Until recently, no one dared to call Puerto Rico a colony. Puerto Rican leaders took offense at the idea. Equally, stateside politicians bristled at the characterization of the U.S., as a beacon of democracy, acting as a colonial power.
Recently, however, there has been more widespread recognition that the relationship between the United States and Puerto Rico can fairly be described as colonial.
A new article by Cesar A. Lopez-Morales called “Making the Constitutional Case for Decolonization: Reclaiming the Original Meaning of the Territory Clause” takes the position that “there can be no equality for the territories without formal decolonization—that is, without the territories ceasing to be territories under the Constitution.”
“Equality is a mirage where Congress can delegate significant authority to a territorial government to resemble the autonomy of the states,” writes Lopez-Morales, “while retaining the power to revise or revoke that delegation pursuant to the Territory Clause.”
Overruling the Insular Cases
The Insular Cases, a series of 20th century Supreme Court decisions about the new island territories of the United States, including Puerto Rico, have experienced a surge of recent interest. The Supreme Court recently declined to review Fitsemanu, which many people had hoped would provide an opportunity to overrule those cases.
However, Lopez-Morales points out that simply rejecting the Insular Cases will not solve the problem of colonialism.
“Overruling the Insular Cases, while long overdue, is unlikely to change the distinct constitutional status of the territories vis-à-vis the states,” he points out. Since the authority of Congress over the territories is based on the U.S. Constitution and not the court’s decisions, overturning those decisions will not end the colonial relationship. “So long as the territories remain subject to Congress’ authority under the Territory Clause, it will be exceedingly difficult, if not impossible, for territorial residents to enjoy the same rights as the states’ residents.”
The Territory Clause as Temporary
However, the idea that the Territory Clause gives Congress carte blanche to rule over the territories forever is not actually part of the Constitution. In fact, according to Lopez-Morales, “Congress’ indefinite governance of the U.S. territories is contrary to the original public meaning of the Territory Clause. It was well established at the time of the Founding, and for a century thereafter, that Congress would govern the territories only as states-in-waiting, not as permanent possessions.”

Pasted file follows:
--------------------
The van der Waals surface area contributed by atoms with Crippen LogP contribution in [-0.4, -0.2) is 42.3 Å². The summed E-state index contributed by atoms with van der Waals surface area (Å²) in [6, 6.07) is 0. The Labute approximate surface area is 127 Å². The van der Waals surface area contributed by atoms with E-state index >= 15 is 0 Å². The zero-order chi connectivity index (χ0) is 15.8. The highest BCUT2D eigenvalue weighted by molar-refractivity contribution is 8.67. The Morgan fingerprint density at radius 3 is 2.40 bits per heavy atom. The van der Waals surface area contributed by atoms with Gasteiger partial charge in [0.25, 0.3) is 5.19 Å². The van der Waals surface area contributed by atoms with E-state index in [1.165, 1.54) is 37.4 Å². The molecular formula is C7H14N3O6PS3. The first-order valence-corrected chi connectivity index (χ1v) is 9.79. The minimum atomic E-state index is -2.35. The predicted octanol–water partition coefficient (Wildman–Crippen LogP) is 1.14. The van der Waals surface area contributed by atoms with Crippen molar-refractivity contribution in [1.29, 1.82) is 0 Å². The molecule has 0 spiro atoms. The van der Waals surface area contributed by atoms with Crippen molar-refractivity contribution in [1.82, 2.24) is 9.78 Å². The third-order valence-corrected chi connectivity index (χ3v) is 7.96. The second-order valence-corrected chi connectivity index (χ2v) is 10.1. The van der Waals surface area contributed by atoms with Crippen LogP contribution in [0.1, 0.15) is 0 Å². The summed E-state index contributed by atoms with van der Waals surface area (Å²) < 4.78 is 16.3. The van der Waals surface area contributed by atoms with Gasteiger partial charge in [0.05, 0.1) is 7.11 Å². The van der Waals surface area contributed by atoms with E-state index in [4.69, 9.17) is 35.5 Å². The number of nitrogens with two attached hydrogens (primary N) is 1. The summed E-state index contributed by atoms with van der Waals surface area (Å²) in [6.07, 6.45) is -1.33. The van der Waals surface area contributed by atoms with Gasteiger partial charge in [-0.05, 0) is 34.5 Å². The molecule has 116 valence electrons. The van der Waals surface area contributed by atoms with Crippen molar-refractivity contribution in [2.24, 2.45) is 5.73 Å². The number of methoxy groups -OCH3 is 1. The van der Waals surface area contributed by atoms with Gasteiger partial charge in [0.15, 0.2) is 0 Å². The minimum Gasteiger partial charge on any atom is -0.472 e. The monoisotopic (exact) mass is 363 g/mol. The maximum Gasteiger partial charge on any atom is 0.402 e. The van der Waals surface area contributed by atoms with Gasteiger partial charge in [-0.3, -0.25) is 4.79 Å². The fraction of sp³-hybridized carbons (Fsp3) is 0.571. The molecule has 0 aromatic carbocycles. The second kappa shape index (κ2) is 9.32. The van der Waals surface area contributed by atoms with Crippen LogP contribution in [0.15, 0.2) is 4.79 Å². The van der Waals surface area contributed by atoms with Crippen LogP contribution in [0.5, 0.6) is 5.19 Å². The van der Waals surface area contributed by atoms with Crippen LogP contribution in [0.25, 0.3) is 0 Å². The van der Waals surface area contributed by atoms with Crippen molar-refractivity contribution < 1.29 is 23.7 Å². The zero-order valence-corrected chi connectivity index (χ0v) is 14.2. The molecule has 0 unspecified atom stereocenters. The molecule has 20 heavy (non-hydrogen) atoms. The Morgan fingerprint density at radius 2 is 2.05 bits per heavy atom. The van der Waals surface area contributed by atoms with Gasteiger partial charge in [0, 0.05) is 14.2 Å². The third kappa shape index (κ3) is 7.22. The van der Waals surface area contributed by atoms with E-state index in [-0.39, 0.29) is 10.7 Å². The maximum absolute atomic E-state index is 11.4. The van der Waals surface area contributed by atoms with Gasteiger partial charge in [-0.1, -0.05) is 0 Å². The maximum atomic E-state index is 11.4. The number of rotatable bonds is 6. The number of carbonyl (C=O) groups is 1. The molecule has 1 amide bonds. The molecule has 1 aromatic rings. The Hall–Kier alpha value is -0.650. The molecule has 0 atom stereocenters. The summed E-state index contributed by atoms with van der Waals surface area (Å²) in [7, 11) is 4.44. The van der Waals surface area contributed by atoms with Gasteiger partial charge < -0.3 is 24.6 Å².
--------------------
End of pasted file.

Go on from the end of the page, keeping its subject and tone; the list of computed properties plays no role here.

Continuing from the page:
The Insular Cases set up the idea of a separate group of territories which could — for reasons apparently rooted in racism — remain territories indefinitely rather than being understood to be on a clear path to statehood.
A Possible Solution
If the Territory Clause was reimagined by the Insular Cases, the authority of Congress over the territories cannot be undone by overturning the Insular Cases, but neither can the Territory Clause itself be undone without a Constitutional amendment.
Therefore, “putting an end to the separate and unequal treatment of territorial residents requires, at a minimum, the formal decolonization of the territories, which can only be accomplished through statehood or independence.”
“Reclaiming the original meaning of the Territory Clause is not just a resourceful tactic to have in our constitutional toolbox,” says Lopez-Morales. “It is a crucial element of any successful strategy to transform the real-world conditions of territorial residents and to make a persuasive case for decolonization—one that brings a new perspective to the classroom, the courtroom, and the halls of Congress.”
“Put simply,” he concludes, “the Constitution does not authorize the current colonial reality of the territories—namely, the indefinite exercise of substantial power over a permanent possession.” This interpretation of the Territory Clause is, he argues, an error that needs correction.
“The United States has a colonies problem. Overruling the distinction among incorporated and unincorporated territories created in the Insular Cases, while necessary and important, will not remove many, if not most, of the obstacles that territorial residents face on a daily basis in their incessant pursuit for justice and equality. Nor would overruling the Insular Cases change the legal reality that the territories and the states are distinct entities under the Constitution. To remove those obstacles, and change that reality,” Lo[ez-Morales concludes, “formal decolonization must happen.”